Obituary: Sir Brian Lochore, All Blacks legend and sheep farmer

(Picture: NZ Herald via AP)
(Picture: NZ Herald via AP)
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Sir Brian James Lochore ONZ KNZM OBE, All Blacks player and sheep farmer. Born: 3 September 1940 in Masterton, New Zealand. Died: 3 August 2019 in Masterton, aged 78

Brian Lochore, who has died after a short battle with bowel cancer, was one of the greatest of all All Blacks players, captains, coaches, managers and selectors.

But, his feats on the playing paddock were matched by his exploits off it. Indeed, in many ways he was the archetypal All Black. There is the legendary story of his 25th and final Test cap in 1971. He had retired a year earlier, and gone back to his sheep farm outside Masterton. But, the ABs had an injury crisis in the pack and a crucial Third Test against the Lions just two days away – the call went out to Lochore: please, come and help us out.

He dashed off at short note to his wife Pam: “Playing in Test tomorrow, will call later,” packed his kitbag and headed off to Wellington, 100 kilometres away. In legend the All Blacks would have won, and the recalled Lochore would have scored the winning try.

However reality intervened; he gave his all, but, not match-sharp and playing out of position at lock, he was overshadowed on the day by his immediate opponent, debutant Gordon Brown; the Lions won, on their way to a historic series win. Lochore hung up his boots for good after the match, while “Broon From Troon” never looked back.

Back in Masterton, Lochore coached the local club, then Wairarapa-Bush, the local Union, before, in 1983, he was appointed to the three-man All Blacks coaching panel, where he led them to victory in the inaugural Rugby World Cup in 1987. In 1995, as Team Manager, he saw another All Blacks squad reach the Rugby World Cup Final, where they lost to South Africa. Then, in 2011, he was a Selector as the All Blacks lifted their first World Cup since that inaugural event in 1987.

Wairarapa-Bush is one of the smaller New Zealand Unions, so it says much for his talent that, after a stand-out performance for Wairarapa-Bush, who lost 37-11 against the star-studded 1959 Lions of Ken Scotland, Tony O’Reilly, Hughie McLeod and Co, he was seen as a future All Black.

However, it took him until 1964 to become All Black number 637, when he won his first cap, in a victory over England, at Twickenham during the All Blacks Tour of Europe, which saw them lose one game, to Newport, and be held to a draw by Scotland at Murrayfield, to spoil an otherwise winning run.

He went on to cement his place in the team and, in 1965 when another future knight, Sir John Graham, retired, Lochore became All Blacks captain. He led them to a series win over Mike Campbell-Lammerton’s 1966 Lions in New Zealand – where he greatly impressed Jim Telfer – then through the unbeaten tour of Canada and Europe in 1967, where they were denied a Grand Slam by the foot and mouth outbreak which prevented them from playing in Ireland.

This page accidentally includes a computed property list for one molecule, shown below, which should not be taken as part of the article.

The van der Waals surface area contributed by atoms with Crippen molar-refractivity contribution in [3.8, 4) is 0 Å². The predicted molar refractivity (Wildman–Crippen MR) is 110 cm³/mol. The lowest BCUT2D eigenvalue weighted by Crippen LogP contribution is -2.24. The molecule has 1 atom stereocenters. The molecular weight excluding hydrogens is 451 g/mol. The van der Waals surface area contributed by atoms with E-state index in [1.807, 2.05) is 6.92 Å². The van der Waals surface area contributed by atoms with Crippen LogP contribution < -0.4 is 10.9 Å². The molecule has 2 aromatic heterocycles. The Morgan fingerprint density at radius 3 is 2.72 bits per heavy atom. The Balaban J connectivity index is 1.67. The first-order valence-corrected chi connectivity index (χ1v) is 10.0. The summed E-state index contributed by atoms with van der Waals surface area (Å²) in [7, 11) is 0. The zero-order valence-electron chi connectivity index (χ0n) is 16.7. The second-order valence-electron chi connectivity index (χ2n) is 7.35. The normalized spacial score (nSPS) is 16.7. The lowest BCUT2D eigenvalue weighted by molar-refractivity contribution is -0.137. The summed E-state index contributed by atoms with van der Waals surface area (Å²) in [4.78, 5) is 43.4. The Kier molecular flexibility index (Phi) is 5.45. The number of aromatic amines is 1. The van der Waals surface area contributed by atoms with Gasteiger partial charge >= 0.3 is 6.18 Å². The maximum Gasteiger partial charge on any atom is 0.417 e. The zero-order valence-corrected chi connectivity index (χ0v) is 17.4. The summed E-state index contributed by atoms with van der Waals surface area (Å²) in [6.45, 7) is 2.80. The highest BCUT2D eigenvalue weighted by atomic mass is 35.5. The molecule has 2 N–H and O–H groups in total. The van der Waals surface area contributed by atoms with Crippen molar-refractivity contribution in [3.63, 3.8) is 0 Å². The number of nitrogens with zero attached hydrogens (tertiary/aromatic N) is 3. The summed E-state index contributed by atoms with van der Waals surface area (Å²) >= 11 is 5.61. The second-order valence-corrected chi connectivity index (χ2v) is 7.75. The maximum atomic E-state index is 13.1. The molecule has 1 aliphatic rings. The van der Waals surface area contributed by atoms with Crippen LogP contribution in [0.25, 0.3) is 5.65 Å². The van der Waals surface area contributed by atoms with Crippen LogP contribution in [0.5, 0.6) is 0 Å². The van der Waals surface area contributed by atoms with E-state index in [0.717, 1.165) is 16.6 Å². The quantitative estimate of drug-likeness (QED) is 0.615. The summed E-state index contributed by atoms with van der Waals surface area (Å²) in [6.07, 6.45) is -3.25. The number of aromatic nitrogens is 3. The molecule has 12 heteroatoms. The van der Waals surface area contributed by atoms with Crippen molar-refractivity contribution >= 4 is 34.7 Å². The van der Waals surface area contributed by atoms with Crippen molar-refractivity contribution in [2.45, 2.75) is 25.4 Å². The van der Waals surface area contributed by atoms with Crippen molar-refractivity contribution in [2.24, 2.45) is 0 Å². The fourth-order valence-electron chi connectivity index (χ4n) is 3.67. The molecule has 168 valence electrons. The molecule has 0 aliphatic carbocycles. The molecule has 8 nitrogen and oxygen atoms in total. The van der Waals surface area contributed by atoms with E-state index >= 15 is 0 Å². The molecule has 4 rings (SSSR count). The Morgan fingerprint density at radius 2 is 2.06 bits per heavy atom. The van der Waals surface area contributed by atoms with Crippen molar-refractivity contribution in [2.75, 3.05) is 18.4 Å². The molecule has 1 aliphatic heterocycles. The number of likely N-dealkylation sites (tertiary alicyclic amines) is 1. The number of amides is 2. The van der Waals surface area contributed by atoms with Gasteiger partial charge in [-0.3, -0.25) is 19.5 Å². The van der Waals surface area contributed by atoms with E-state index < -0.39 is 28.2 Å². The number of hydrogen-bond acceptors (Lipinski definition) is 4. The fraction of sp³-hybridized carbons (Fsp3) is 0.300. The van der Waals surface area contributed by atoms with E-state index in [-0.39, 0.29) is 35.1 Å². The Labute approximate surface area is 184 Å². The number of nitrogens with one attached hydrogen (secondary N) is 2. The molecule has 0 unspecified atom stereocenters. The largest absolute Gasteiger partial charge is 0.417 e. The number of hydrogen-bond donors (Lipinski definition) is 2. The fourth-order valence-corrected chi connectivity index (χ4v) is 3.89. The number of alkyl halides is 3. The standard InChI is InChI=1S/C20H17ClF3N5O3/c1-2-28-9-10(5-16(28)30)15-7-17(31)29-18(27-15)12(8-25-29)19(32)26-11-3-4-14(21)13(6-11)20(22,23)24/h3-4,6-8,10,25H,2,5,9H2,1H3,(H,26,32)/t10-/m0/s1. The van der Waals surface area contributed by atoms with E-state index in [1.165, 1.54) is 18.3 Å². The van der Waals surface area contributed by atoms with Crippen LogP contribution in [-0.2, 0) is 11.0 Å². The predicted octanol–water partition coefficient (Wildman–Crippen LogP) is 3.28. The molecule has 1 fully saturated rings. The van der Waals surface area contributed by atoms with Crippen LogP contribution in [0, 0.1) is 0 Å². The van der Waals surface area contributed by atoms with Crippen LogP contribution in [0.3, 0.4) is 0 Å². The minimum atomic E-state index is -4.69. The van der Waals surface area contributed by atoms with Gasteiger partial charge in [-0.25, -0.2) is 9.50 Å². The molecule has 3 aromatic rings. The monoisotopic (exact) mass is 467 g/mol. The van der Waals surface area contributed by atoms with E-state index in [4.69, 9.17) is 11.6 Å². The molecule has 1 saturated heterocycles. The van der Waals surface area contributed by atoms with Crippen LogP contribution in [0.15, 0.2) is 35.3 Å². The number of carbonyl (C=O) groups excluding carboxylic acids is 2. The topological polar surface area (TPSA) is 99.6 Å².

The fact a player from one of the smaller unions, as Lochore was, should be the national captain is perhaps the equivalent of a Montrose or a 
Brechin City player captaining the Scottish national football side.

Lochore retired after the All Blacks’ disappointing injury-hit tour to South Africa in 1970, handing over the reigns to another future knight, his lifelong friend Sir Colin Meads. The fact that four straight All Blacks captains – Sir Wilson Whineray, Graham, Lochore and Meads – were all knighted speaks volumes of the company he kept.

But, rugby was not the only field on which he excelled. As a young man he had played tennis for the Wairarapa representative team; indeed, after he gave up rugby, he played for them again as a senior.

He was one of the leading breeders, judges and advocates of the Romeny sheep, the dominant breed in New Zealand, keeping an excellent flock on his sheep station outside Masterton. He was, for eight years, chairman of the Queen Elizabeth II National Trust, a New Zealand a charitable body set-up in 1977: “to encourage and promote, for the benefit of New Zealand, the provision, protection, preservation and enhancement of open space”.

The trust enables landowners to protect special features on their land through its open space covenants, partnering with private landowners to protect natural and cultural heritage sites on their land.

Naturally, honours were showered on him, an OBE on his retirement from rugby in 1970; a knighthood (to be exact, Knight Commander of the Order of New Zealand) in 1999; then his country’s highest honour, the Order of New Zealand in 2007.

He was inducted into the World Rugby Hall of Fame in 1999, while the winners of New Zealand’s highest domestic championship, the Heartland Championship, get to hold the Lochore Cup.

In later years, he turned to golf, where he had the reputation of being a “bandit”, a better player than his handicap indicated, while he was a master of the mind games on the course.

He is survived by Lady Pam, son David, daughters Joanne and Sandra and eight grand-children.

In rugby folklore, his great friend and contemporary Colin Meads is known as “Pine Tree,” in New Zealand, while Lochore was known as “Kauri tree.”

Kauri’s are in every sense bigger than pine trees – that says it all about Brian Lochore.